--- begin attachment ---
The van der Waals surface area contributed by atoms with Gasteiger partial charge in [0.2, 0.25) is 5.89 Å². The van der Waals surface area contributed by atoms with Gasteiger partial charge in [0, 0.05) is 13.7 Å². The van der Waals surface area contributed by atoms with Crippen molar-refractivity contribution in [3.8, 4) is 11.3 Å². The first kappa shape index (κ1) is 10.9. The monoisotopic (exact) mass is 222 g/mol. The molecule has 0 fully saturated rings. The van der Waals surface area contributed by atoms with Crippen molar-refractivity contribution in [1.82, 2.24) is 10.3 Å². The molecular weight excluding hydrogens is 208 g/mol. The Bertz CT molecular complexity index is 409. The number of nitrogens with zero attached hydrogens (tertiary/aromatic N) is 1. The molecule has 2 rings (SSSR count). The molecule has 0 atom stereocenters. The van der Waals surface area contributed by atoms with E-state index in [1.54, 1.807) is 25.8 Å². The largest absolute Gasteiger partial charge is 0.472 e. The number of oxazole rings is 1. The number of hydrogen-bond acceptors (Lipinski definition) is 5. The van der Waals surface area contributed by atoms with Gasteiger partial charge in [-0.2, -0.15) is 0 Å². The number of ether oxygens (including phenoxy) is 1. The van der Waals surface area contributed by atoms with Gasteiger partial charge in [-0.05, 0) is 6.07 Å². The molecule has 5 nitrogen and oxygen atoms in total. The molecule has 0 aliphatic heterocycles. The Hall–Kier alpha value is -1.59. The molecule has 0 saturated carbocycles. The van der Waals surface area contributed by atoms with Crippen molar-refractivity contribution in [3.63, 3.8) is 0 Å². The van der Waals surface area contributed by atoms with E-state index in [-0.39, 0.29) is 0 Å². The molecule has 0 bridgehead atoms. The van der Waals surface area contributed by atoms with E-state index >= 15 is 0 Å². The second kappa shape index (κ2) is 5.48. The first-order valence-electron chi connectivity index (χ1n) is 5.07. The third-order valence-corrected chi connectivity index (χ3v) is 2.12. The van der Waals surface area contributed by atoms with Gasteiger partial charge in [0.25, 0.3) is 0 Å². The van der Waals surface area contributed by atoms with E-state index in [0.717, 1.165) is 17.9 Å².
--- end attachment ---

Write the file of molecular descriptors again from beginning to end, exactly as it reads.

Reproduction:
The van der Waals surface area contributed by atoms with Gasteiger partial charge in [0.2, 0.25) is 5.89 Å². The van der Waals surface area contributed by atoms with Gasteiger partial charge in [0, 0.05) is 13.7 Å². The van der Waals surface area contributed by atoms with Crippen molar-refractivity contribution in [3.8, 4) is 11.3 Å². The first kappa shape index (κ1) is 10.9. The monoisotopic (exact) mass is 222 g/mol. The molecule has 0 fully saturated rings. The van der Waals surface area contributed by atoms with Crippen molar-refractivity contribution in [1.82, 2.24) is 10.3 Å². The molecular weight excluding hydrogens is 208 g/mol. The Bertz CT molecular complexity index is 409. The number of nitrogens with zero attached hydrogens (tertiary/aromatic N) is 1. The molecule has 2 rings (SSSR count). The molecule has 0 atom stereocenters. The van der Waals surface area contributed by atoms with E-state index in [1.54, 1.807) is 25.8 Å². The largest absolute Gasteiger partial charge is 0.472 e. The number of oxazole rings is 1. The number of hydrogen-bond acceptors (Lipinski definition) is 5. The van der Waals surface area contributed by atoms with Gasteiger partial charge in [-0.2, -0.15) is 0 Å². The number of ether oxygens (including phenoxy) is 1. The van der Waals surface area contributed by atoms with Gasteiger partial charge in [-0.05, 0) is 6.07 Å². The molecule has 5 nitrogen and oxygen atoms in total. The molecule has 0 aliphatic heterocycles. The Hall–Kier alpha value is -1.59. The molecule has 0 saturated carbocycles. The van der Waals surface area contributed by atoms with Crippen molar-refractivity contribution in [3.63, 3.8) is 0 Å². The van der Waals surface area contributed by atoms with E-state index in [-0.39, 0.29) is 0 Å². The molecule has 0 bridgehead atoms. The van der Waals surface area contributed by atoms with E-state index >= 15 is 0 Å². The second kappa shape index (κ2) is 5.48. The first-order valence-electron chi connectivity index (χ1n) is 5.07. The third-order valence-corrected chi connectivity index (χ3v) is 2.12. The van der Waals surface area contributed by atoms with Gasteiger partial charge in [0.25, 0.3) is 0 Å². The van der Waals surface area contributed by atoms with E-state index in [0.717, 1.165) is 17.9 Å².